> laminate core. Both sides of the MOT should
    > be cut.

    Aren’t you just removing the coil on one side of the mot? What does “both sides” mean here?

    3. What in the image is the magnetic shunt material that we need to avoid losing? Is it that beige material around the core inside the primary?

    4. > We observed proper electrical wiring practices.

    Could you elaborate on this? I’m clear on standard practices but I’d like to make sure on the details in this case?

    5. Safety question: Does a spot welder have radiative emissions that are dangerous to the eyes? In other words, is some sort of UV/IR protection necessary? You say safety glasses, but I wanted to double check that something like welding goggles weren’t necessary.

    6. Another safety question: If getting the mot out of an old microwave, what precautions should be taken concerning the possible Beryllium oxide on the magnetron? For example, on the chance that the oven was tossed around after being discarded, breaking the ceramic insulator. Is doing the job outside with a P100 respirator sufficient, insufficient, or overkill?


  12. static,
    I must thank you for mentioning the Lejay Manual, it’s a revalation for me. Years of hearing about my grandfathers adventures with things electical and knowing that he didn’t have the background to come up any of it. there it all is with step by step instuctions. So my grandfather was just like me, he read too much. what he could have done with the internet!

  13. @chris

    1) Microwave oven transformers actually have three windings. The first, is the primary. This is what takes juice from the wall and energizes the core. The next is the high-voltage secondary. The produces a couple of thousand volts for the plate in the magnetron. The third winding, consisting of no more than three or four turns of wire, is the low-voltage secondary, and is used to light the filament in the magnetron. The instructions could probably be worded more clearly, like, “remove all the windings except the primary.”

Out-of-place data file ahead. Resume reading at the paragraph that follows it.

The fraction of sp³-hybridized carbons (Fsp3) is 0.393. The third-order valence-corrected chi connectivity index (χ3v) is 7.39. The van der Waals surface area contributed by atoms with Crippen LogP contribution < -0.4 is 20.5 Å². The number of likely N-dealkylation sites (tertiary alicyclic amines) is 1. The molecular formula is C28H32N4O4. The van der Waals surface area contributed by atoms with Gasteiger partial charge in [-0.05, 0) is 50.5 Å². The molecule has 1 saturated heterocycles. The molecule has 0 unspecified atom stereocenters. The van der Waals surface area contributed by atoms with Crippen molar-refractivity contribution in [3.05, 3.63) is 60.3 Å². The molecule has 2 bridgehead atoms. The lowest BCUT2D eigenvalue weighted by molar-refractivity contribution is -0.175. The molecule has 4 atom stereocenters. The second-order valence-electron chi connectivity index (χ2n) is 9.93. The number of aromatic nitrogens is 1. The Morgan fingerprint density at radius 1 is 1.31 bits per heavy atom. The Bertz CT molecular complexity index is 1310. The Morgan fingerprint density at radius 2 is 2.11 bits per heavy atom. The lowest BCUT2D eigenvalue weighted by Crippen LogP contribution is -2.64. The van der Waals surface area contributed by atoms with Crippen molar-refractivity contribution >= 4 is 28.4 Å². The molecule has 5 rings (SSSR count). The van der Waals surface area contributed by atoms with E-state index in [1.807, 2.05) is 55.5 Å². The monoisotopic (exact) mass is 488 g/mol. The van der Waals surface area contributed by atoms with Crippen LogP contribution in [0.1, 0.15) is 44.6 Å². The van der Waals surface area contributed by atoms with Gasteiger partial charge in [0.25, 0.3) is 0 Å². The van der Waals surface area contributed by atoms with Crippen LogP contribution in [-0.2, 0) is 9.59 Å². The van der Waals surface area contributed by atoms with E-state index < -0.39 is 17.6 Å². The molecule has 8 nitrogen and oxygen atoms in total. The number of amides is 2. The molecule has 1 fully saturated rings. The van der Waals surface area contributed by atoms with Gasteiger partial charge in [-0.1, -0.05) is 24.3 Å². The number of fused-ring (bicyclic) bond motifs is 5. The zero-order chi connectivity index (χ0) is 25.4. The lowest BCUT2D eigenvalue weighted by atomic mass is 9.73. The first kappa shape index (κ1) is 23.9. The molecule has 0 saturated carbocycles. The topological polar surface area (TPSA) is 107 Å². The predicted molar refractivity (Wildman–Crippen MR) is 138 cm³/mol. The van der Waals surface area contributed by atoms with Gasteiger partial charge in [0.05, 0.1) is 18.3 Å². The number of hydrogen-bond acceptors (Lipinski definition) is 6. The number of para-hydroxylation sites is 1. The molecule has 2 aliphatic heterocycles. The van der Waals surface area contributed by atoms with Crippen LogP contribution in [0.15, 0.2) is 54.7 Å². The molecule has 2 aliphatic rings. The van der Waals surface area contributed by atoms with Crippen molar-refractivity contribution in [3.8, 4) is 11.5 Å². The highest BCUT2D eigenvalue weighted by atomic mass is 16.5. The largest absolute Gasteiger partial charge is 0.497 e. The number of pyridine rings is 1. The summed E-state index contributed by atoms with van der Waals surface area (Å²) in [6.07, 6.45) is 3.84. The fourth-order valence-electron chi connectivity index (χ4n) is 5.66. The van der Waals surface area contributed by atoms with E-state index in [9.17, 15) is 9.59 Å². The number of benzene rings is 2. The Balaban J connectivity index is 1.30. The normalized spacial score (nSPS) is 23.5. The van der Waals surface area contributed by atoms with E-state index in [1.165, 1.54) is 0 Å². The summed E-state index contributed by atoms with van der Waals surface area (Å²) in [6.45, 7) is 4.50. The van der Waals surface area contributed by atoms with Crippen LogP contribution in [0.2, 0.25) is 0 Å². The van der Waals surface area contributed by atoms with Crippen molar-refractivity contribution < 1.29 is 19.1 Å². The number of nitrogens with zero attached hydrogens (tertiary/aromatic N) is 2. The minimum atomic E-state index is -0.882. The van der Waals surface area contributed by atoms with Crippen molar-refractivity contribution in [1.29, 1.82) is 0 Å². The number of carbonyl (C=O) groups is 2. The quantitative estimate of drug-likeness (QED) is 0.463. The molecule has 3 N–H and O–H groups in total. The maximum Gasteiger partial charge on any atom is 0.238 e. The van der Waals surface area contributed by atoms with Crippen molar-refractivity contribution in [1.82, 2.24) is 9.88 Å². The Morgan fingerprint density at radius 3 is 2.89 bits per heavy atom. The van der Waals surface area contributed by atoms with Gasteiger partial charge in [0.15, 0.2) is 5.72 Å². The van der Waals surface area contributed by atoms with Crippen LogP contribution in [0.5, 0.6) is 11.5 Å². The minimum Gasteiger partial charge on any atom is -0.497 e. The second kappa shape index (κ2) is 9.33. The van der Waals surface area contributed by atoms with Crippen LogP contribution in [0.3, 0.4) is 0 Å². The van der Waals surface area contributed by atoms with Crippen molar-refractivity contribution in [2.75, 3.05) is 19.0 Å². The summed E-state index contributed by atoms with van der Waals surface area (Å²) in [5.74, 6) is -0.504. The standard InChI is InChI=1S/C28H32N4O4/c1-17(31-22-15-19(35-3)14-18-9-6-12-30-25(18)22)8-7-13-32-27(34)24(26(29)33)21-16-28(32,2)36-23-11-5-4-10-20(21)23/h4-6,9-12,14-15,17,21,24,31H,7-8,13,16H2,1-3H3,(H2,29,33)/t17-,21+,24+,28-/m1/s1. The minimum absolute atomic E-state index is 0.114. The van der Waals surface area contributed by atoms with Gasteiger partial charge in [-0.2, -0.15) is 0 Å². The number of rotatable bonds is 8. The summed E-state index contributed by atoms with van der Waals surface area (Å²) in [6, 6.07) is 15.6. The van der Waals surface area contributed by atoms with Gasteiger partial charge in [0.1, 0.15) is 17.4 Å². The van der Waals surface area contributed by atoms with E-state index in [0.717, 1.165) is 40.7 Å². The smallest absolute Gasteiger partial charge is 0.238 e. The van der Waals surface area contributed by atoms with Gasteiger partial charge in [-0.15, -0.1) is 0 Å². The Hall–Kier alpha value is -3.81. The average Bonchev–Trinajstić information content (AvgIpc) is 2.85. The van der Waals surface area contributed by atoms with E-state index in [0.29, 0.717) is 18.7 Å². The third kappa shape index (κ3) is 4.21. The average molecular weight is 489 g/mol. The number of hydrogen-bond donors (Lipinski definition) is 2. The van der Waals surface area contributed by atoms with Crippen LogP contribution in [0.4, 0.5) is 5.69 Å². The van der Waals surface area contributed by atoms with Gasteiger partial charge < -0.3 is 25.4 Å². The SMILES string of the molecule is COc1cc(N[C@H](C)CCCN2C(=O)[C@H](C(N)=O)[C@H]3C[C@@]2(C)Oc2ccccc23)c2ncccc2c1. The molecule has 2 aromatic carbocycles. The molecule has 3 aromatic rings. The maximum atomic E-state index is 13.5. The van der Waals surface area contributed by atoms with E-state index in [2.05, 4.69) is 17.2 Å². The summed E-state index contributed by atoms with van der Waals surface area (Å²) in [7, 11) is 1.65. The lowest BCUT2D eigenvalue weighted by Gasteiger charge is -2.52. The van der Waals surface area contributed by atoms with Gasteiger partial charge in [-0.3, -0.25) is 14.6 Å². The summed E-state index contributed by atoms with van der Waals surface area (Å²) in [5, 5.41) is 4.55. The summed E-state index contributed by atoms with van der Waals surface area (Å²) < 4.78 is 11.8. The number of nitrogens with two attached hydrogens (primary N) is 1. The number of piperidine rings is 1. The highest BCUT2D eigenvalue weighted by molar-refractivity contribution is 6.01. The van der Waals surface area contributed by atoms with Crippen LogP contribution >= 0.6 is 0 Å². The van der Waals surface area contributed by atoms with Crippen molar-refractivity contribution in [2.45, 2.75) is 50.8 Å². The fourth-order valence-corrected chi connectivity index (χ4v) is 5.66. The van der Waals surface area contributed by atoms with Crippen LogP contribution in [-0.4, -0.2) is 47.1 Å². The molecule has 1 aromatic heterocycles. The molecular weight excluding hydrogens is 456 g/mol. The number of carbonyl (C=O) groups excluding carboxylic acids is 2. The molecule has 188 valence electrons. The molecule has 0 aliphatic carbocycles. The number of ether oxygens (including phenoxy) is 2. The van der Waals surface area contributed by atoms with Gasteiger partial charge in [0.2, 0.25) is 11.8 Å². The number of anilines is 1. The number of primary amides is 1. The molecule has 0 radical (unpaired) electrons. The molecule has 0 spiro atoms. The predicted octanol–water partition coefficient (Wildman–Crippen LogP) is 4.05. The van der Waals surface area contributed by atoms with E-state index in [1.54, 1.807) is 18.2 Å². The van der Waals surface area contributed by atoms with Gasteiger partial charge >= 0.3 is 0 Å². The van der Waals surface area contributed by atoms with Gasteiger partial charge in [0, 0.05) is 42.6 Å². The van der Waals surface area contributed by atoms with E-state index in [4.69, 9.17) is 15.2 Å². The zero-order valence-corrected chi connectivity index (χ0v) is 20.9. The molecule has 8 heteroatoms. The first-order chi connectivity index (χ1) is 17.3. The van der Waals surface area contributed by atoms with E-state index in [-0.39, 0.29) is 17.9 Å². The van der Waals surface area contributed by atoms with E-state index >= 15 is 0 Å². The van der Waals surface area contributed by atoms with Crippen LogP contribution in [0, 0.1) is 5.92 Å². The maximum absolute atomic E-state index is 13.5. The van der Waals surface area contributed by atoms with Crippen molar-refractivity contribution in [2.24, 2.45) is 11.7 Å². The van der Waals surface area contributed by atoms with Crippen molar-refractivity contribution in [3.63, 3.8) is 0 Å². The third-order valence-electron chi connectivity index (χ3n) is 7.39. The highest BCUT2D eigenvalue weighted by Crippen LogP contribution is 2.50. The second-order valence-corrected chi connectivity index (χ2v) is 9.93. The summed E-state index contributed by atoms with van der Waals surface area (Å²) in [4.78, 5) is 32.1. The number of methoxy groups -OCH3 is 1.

2) This just reflects the author’s technique for getting rid of the windings in the secondary. If you cut away the exposed windings on both sides of the core, all that’s left to do is to use a piece of dowel to punch out the wire strands still stacked in the core. BTW, I have found that a sharp wood chisel and a mallet does a fine job of cutting away unwanted windings, and produces less debris than a hacksaw.

    3) The magnetic shunts are little pieces of metal wedged into the the opening in the core. Most times, when you are hacking an MOT for a power supply application, you want to remove these, because they degrade regulation. In this application, I think I’d agree that they need to remain in place.